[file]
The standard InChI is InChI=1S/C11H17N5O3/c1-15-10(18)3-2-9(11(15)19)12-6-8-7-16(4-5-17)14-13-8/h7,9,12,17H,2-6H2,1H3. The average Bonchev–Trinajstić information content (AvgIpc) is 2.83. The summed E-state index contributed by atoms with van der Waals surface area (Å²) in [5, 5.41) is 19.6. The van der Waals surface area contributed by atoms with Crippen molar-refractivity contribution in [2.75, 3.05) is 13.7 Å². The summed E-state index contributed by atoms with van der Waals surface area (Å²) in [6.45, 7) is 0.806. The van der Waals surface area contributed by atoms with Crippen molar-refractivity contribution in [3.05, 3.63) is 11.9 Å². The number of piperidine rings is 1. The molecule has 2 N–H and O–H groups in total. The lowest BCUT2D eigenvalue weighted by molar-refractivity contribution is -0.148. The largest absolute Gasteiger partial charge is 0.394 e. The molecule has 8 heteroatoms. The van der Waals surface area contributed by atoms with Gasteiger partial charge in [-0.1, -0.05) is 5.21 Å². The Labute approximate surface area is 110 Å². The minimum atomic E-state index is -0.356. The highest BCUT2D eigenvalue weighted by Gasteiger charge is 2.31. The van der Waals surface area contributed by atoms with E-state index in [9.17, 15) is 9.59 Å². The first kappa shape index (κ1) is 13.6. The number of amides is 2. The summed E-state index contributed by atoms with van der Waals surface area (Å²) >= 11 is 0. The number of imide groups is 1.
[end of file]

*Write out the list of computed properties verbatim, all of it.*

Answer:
The standard InChI is InChI=1S/C11H17N5O3/c1-15-10(18)3-2-9(11(15)19)12-6-8-7-16(4-5-17)14-13-8/h7,9,12,17H,2-6H2,1H3. The average Bonchev–Trinajstić information content (AvgIpc) is 2.83. The summed E-state index contributed by atoms with van der Waals surface area (Å²) in [5, 5.41) is 19.6. The van der Waals surface area contributed by atoms with Crippen molar-refractivity contribution in [2.75, 3.05) is 13.7 Å². The summed E-state index contributed by atoms with van der Waals surface area (Å²) in [6.45, 7) is 0.806. The van der Waals surface area contributed by atoms with Crippen molar-refractivity contribution in [3.05, 3.63) is 11.9 Å². The number of piperidine rings is 1. The molecule has 2 N–H and O–H groups in total. The lowest BCUT2D eigenvalue weighted by molar-refractivity contribution is -0.148. The largest absolute Gasteiger partial charge is 0.394 e. The molecule has 8 heteroatoms. The van der Waals surface area contributed by atoms with Gasteiger partial charge in [-0.1, -0.05) is 5.21 Å². The Labute approximate surface area is 110 Å². The minimum atomic E-state index is -0.356. The highest BCUT2D eigenvalue weighted by Gasteiger charge is 2.31. The van der Waals surface area contributed by atoms with E-state index in [9.17, 15) is 9.59 Å². The first kappa shape index (κ1) is 13.6. The number of amides is 2. The summed E-state index contributed by atoms with van der Waals surface area (Å²) >= 11 is 0. The number of imide groups is 1.